Under discussion at the moment is the matter of designated agency. It is being suggested as a possible solution to some current agency problems.
Before we look at it designated agency, let’s understand the context.
A brokerage firm is entitled to act as an agent for both buyers and sellers under the Real Estate and Business Brokers Act. The specific duties owed to a client at common law are:
Those obligations apply to all agents, no matter who they may be, ie. attorneys (acting under a power of attorney), trustees, lawyers, corporate directors etc.
Should these same rules that apply to absolutely everyone, also apply to real estate agents too? Well, don’t jump to conclusions. There are a lot of real estate agents and they have a very powerful “lobby”.
When it suits them, you can basically throw all those rules out the window.
Real estate agents like to “double dip”! If they can, they like to act for both sides in a real estate transaction. Why? They get paid twice for the same deal. It’s that simple. And, if you can get paid twice, why not? It’s a lot easier than having to go out and find another client.
What lawyer do you know who acts for both the plaintiff and the defendant in the course of the same trial. Now, that would be a little awkward, wouldn’t you think?
Just have a look at all those common law duties once more. Can Bob the attorney properly represent his client Jane who was injured in an automobile accident and is suing her insurance company, The No Name Insurance Company of America, when Bob regularly and routinely acts for that company and has done so for years? Not really, and the more you think about it, not by any stretch of one’s imagination.
So, why do real estate agents act for both sides? Because they can! There is no law to prevent them. So, they just do. The answer should be more sophisticated than that, but it isn’t.
In many jurisdictions there are special rules that must be followed when agents act for both sides. Disclosure and confidentiality are the first to go. All information is suddenly “on the table”. There are no more secrets. Loyalty and obedience are obviously out the window.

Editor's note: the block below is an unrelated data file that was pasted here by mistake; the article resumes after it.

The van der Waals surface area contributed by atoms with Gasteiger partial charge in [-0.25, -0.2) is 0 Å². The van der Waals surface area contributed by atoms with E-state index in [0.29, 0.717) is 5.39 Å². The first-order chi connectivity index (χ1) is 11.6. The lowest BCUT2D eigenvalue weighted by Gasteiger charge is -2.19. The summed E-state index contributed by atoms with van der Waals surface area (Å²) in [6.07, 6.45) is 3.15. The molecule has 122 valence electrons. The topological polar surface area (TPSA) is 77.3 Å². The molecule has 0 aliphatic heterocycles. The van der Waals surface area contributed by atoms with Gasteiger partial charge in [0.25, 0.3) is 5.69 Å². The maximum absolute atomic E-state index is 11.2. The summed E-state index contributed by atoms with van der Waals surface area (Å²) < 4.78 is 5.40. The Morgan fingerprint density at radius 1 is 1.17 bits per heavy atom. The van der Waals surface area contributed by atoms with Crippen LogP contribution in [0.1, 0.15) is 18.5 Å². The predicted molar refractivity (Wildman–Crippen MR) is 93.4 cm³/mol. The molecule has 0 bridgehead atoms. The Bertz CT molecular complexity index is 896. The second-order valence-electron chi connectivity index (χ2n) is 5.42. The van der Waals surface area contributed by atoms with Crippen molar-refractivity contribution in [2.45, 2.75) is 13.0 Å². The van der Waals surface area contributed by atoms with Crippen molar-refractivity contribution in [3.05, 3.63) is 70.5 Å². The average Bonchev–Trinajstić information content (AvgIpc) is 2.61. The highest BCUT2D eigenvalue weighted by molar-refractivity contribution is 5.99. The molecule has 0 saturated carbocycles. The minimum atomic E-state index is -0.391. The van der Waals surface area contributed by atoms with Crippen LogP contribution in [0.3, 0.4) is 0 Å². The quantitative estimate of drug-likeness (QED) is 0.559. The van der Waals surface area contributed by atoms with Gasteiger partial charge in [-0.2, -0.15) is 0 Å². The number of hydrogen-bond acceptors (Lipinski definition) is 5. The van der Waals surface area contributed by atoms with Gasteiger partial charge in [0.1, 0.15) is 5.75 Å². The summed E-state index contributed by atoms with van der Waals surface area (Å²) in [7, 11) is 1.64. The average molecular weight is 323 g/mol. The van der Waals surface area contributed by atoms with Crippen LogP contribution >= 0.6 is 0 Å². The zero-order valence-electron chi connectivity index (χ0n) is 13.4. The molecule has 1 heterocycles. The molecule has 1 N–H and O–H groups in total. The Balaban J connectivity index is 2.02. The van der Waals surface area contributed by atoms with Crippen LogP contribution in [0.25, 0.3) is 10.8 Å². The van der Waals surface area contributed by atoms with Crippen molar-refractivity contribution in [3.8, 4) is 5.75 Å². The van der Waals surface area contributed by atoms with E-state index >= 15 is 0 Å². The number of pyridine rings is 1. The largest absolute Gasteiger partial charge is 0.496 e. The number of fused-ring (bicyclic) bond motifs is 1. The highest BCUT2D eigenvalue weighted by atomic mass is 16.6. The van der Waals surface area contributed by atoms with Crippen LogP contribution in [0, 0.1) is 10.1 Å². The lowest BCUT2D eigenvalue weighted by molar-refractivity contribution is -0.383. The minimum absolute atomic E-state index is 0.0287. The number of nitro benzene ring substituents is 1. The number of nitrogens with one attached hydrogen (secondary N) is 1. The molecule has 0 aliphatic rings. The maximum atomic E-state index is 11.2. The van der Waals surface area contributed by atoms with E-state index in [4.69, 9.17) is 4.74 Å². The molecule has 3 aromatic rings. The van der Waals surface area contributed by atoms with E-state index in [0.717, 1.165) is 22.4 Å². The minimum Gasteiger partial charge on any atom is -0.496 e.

Actually, competence is also out. You may have retained your real estate agent because you thought that they would be a good negotiator. Well, no longer; now, rather than negotiate the best price for you, they will be mediating messages between the two parties. How good is that? And, is that why you hired them?
One matter is leftover and that is accounting. That still continues, because the agent is obligated to disclose commissions and other payments. But, is that enough, just one item out of the six on the list. Listen, those original agency rules go back to the marketplace in Babylon over 5,000 years ago. The organized real estate industry has only evolved slightly over the last 100 years.
The standard listing agreement permits what is known in most jurisdictions as “dual agency” and in Ontario as “multiple representation”. So, now that the agent is acting for both sides, the agent really can’t properly represent either. But, some agents will argue, “who knows the property better than I”.
Designated agency is a small attempt to level the playing field. The brokerage firm will appoint another agent (who still works for the same firm) to represent the buyer. Now, both agents will continue to negotiate rather than mediate. But, clearly their hands are tied, and they are still constrained. The seller’s agent acts solely for the seller, and the buyer’s agent acts solely for the buyer. The brokerage firm still retains both clients and all the commission.
It doesn’t work for law firms, but it’s probably a step forward and better than the present practice.
In my view, designated agency is still wrought with inherent conflicts of interest, and the real estate industry will never become a truly “professional” organization until this practice comes to an end.
So, if you’re going to hire an agent, say no to double dipping!
Brian Madigan LL.B., Broker